Hillsborough County drivers spend about 10 hours more in their cars going to and from work now than they did five years ago, according to recently released Census data.
The yearly data show commuters in Hillsborough County spend an average of 28.3 minutes per day in their cars.
“We don’t want to waste more time and money sitting in traffic, but that is where we are,” said Tyler Hudson, chair of All for Transportation.
“And with more than 700,000 more people expected to move to Hillsborough County in the next 30 years, we are facing a crisis that is only going to get worse,” he added. “In November, voters can vote ‘yes’ on implementing a transportation plan that will reduce congestion, make our roads safer, and improve our overall quality of life.”
The All For Transportation referendum would raise the local sales tax in Hillsborough County to 8 percent from 7 percent.
It would raise about $280 million per year to fund new and enhanced transit options as well as transportation improvements like incorporating timed traffic signals, better roads and bridges, and pedestrian and cyclist safety improvements.
The data shows more than 80 percent of Hillsborough County’s 623,000 drivers commute to and from work alone. Less than 2 percent each use public transportation, walk or ride a bike.
Only 8.9 percent carpool, the 2016 data shows. In 2011, only 79.9 percent of drivers drove to work alone while nearly 10 percent carpooled.
The data supports what Hillsborough County commuters already know: There are more cars on the road and traffic continues to get worse.
The All for Transportation referendum would put 45 percent of proceeds into the Hillsborough Area Regional Transit Authority to enhance the county’s underfunded bus network and use for new transit options. While the referendum doesn’t lay out exactly what those transit options would be, it could be used for anything from on-demand transit to streetcars, bus rapid transit or rail.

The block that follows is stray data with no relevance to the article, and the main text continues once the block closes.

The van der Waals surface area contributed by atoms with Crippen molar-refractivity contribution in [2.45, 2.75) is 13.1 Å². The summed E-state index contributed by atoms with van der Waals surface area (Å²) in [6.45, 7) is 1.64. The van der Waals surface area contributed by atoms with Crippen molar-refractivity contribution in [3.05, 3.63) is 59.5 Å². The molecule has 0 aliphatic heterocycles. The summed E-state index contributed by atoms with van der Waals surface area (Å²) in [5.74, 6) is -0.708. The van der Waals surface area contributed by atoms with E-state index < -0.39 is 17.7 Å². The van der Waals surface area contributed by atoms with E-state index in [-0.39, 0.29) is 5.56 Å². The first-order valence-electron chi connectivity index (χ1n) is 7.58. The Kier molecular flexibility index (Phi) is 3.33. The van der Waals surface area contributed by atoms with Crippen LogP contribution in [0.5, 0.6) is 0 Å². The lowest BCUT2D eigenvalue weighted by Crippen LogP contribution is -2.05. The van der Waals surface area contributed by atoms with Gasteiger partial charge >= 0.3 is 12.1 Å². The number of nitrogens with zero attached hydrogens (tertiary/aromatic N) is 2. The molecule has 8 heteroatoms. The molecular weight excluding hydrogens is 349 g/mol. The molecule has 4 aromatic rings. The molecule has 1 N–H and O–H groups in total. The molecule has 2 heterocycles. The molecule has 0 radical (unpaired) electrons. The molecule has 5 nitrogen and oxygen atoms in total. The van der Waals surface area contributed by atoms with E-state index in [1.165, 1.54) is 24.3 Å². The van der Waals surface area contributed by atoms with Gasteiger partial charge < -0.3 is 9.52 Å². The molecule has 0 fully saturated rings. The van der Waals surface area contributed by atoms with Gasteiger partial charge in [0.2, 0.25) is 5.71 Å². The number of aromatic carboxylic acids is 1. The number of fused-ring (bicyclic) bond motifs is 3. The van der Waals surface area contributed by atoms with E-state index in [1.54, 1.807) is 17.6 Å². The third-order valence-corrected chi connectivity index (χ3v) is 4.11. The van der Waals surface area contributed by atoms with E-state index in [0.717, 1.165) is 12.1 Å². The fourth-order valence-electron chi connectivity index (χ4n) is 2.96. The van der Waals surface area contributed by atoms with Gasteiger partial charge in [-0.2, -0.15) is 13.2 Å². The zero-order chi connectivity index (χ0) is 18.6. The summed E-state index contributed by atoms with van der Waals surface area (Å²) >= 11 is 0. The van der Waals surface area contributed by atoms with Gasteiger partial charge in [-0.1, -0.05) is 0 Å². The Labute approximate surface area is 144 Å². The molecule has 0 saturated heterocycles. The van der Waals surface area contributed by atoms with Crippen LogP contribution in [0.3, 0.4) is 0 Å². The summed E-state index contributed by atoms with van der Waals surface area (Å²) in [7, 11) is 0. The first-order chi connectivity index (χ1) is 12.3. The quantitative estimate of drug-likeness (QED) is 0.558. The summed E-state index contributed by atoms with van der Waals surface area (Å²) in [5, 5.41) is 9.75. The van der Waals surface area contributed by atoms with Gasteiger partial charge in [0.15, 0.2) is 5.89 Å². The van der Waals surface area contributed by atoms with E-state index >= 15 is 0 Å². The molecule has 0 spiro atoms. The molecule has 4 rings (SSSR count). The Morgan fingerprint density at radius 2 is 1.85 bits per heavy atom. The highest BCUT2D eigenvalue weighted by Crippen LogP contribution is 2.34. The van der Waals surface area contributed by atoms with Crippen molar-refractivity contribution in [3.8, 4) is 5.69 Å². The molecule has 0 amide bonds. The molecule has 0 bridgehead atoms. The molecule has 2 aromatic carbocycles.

In addition to the newly released data, NRIX, Inc., a global transportation analytics company, named Tampa one of the top 100 larger cities in the world — worse than the same company ranked Tampa last year.
All for Transportation is running a grassroots campaign ground game, utilizing community volunteers to knock on doors and talk to voters. The flexibility of the referendum language means that volunteers can cater their message based on an individual community’s needs.
For example, someone talking to Brandon voters could highlight the ability to increase transportation technologies like smart traffic lights and road sensors that keep private vehicular traffic flowing and reduce congestion.
The campaign’s fundraising strategies aren’t exactly grassroots. The group has brought in its nearly $1 million haul so far from a handful of wealthy donors.
Meanwhile, in the urban centers surrounding downtown Tampa, volunteers could tout increased access to transit and increased service frequency for existing options.
Still, the campaign has a steep climb. Voters in Hillsborough rejected a similar referendum in 2010. Pinellas voters soundly rejected a one-penny transit referendum in 2014, and in 2016 Hillsborough County Commissioners rejected the idea of a half-percent sales tax referendum after a community backlash.
Worse still for the campaign, the Hillsborough County School Board voted to place its own half-percent sales tax increase on the same November ballot. Some supporters worry voters will feel forced to choose between transportation or education because an 8.5 percent sales tax is too much of a burden on residents.
The campaign has said they hope voters recognize the need for both initiatives.